In a definitive judgment handed down on 20 June 2016 in
JSC VTB Bank v Alexander Katunin [BVIHCMAP2015/004 &
007], the Eastern Caribbean Supreme Court of Appeal
confirmed that the correct test in determining conduct amounting to
submission to the jurisdiction of the court is that it must be
considered by a disinterested bystander to be wholly unequivocal,
following English High Court precedent in SMAY Investments
Ltd & another v Sachdev & ors 2003 [EWHC 474]. The
judgment was the outcome of a successful interlocutory appeal by
Withers BVI client Alexander Katunin in BVI proceedings brought by
VTB Bank to enforce an award of US$ 30 million obtained by default
in the Meschansky District Court in Russia. Stephen Rubin QC was
instructed to appear for Mr. Katunin.
In so doing, the Court of Appeal set aside the judgment of
Bannister J. sitting in the BVI Commercial Court who had held -
despite numerous reservations of his right to challenge
jurisdiction, including in an application to extend time and adduce
foreign law evidence, and notwithstanding making a formal
application to challenge jurisdiction within the time stipulated by
EC CPR 9.7 - that Mr. Katunin had submitted to the Court's
jurisdiction. The Court of Appeal found that the application to
extend time and adduce foreign law evidence was made for the
additional purpose of allowing Mr. Katunin to file his jurisdiction
challenge and thus, when all the circumstances were taken into
account, the steps taken by him did not amount to a wholly
unequivocal submission to the Court's jurisdiction.
Accordingly, the question of the jurisdiction of the BVI Court to
hear and determine the disputed enforcement proceedings remains at
In a further reversal, the Court of Appeal found that VTB Bank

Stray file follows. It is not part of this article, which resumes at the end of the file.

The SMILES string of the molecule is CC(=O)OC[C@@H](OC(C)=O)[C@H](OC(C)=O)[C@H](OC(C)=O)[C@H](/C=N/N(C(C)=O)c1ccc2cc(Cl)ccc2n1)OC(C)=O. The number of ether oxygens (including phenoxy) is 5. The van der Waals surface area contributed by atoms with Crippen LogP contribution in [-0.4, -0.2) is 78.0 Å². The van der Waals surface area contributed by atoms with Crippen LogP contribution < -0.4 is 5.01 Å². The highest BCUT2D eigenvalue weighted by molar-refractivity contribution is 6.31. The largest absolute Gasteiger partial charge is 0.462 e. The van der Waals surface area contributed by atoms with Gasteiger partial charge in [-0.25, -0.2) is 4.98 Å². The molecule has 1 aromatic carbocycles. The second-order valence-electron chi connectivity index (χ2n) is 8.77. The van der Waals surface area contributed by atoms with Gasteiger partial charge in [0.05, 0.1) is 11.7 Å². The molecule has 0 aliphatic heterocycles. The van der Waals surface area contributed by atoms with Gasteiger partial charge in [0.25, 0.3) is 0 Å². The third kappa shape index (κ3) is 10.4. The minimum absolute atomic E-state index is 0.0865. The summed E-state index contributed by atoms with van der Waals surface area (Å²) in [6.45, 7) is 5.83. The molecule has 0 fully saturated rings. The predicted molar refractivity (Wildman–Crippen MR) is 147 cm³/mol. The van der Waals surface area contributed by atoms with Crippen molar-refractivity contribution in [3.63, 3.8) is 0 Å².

had not satisfied the test of 'impracticability' when
obtaining an ex parte order for alternative service pursuant to EC
CPR 7.8A. At the time of filing BVI proceedings, the bank obtained
an order permitting service of the Claim Form in Russia under Hague
Convention rules but in fact subsequently made no effort to serve
the Claim Form in Russia. Instead, some six weeks later the bank
sought and obtained an order for alternative service upon BVI
companies that were thought to be beneficially owned by Mr.
Katunin. The bank's legal practitioners submitted that it would
be 'impracticable' to serve Mr. Katunin in Russia as, they
said, it could take an inordinate amount of time to do so (6 months
or more) and he had attempted to evade service of the Russian
proceedings upon which the current BVI proceedings were based.
Apart from whether it could be properly argued that service
pursuant to the mandatory provisions of the Hague Convention was
'impracticable' in circumstances where no efforts at such
service had been made, Mr. Katunin's evidence that he had been
unaware of the Russian proceedings was not contradicted. The Court
of Appeal found that there was no evidence to show that Mr. Katunin
had been evading service, merely a failure to attend the Court in
Russia at which the default judgment was obtained. This conflict of
evidence was one which Bannister J. had acknowledged could not be
resolved on the application. As a result, the Court of Appeal
decided that the judge had erred in adopting the bank's version
and that there was no evidential basis for the exercise of judicial
discretion to make an alternative service order. Accordingly, the
Court of Appeal set aside that order also.
A consequence of Mr. Katunin's successful appeal, apart from
VTB Bank being liable for his costs of the appeal and in the court
below, is that the Claim Form, filed two years ago but not
extended, has now expired without having been served.
Alexander Katunin was represented by Niki Olympitis, Sara-Jane Knock & Lauren Peaty of Withers BVI, acting together
with Justin Michaelson and Christiane Deniger of Fried, Frank,
Harris, Shriver & Jacobson (London) LLP and instructing Stephen
Rubin QC of Fountain Court Chambers.
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guide to the subject matter. Specialist advice should be sought
about your specific circumstances.
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